Between 1968 and 1969, Janice Perlman, a young American researcher, lived in the favelas of Brazil’s “marvellous” city of Rio de Janeiro. Her research produced the book The Myth of Marginality: Urban Poverty and Politics in Rio de Janeiro, published in 1976. Fitting within a trend of scholarly thought that emerged in the mid-1960s, from writers such as Anibal Quijano, Manuel Castells, Florestan Fernandes and William Mangin, the book radically challenged the negative views of the urban poor that were prevalent at the time. The Myth of Marginality criticised the well-accepted attitude of assigning to the urban poor responsibility for their alleged lack of integration into the city’s job market. Thus, one of its key arguments was to point out the absurdity of blaming the victims for their own poverty.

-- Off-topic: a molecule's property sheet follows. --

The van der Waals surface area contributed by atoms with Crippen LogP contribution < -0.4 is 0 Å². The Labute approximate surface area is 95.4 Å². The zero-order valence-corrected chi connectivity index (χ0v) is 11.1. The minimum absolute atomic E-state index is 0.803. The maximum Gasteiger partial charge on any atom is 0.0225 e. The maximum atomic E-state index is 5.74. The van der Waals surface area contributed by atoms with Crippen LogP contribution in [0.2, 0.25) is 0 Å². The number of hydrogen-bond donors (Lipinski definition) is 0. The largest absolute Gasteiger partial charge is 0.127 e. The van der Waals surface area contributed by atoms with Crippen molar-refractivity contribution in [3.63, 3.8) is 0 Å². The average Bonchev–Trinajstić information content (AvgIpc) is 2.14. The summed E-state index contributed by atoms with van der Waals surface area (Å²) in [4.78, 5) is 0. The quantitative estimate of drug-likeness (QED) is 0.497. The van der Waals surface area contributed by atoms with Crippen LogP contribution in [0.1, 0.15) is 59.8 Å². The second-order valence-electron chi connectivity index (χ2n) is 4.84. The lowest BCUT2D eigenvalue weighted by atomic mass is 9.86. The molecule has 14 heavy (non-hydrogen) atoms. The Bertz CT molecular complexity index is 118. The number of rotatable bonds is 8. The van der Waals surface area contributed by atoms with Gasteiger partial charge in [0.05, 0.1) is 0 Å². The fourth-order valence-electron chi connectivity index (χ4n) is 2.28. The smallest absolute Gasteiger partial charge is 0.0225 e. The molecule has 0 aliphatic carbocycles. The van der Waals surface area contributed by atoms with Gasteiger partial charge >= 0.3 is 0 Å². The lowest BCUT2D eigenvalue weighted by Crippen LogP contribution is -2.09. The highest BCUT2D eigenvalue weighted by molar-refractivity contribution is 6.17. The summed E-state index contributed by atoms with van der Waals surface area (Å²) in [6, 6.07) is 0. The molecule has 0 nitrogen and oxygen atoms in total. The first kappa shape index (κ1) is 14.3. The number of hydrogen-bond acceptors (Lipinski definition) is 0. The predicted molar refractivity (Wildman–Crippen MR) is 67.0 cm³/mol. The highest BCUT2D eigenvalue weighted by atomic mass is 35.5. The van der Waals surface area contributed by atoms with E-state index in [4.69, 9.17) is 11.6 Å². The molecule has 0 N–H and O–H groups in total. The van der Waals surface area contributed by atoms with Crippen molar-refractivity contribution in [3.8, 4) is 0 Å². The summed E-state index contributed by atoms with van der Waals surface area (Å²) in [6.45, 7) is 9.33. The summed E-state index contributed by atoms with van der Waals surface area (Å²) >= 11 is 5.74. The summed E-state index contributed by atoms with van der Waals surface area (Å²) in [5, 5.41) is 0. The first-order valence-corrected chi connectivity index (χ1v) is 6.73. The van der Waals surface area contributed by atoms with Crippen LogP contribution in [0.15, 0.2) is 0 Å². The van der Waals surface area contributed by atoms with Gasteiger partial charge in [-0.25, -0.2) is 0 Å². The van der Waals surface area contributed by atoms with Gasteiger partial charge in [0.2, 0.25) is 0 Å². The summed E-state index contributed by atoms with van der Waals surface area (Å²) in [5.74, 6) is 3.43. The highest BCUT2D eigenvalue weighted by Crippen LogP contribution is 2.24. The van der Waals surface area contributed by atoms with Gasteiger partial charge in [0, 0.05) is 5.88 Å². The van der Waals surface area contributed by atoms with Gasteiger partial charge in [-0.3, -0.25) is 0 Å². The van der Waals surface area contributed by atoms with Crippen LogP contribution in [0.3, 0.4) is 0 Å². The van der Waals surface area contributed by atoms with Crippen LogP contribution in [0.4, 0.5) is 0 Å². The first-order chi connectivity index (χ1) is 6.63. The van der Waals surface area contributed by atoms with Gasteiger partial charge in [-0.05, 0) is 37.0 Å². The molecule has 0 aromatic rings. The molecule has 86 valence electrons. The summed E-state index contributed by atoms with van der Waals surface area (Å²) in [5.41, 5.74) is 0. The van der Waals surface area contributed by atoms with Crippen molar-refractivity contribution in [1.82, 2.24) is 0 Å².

How to Cite:
Medrado, A., (2017) “Book Review: Perlman, Janice (2010) Favela. Four Decades of Living on the Edge in Rio de Janeiro, New York: Oxford University Press. ISBN – 978-0-19-536836-9”, Westminster Papers in Communication and Culture 8(1), 203-206. doi: https://doi.org/10.16997/wpcc.182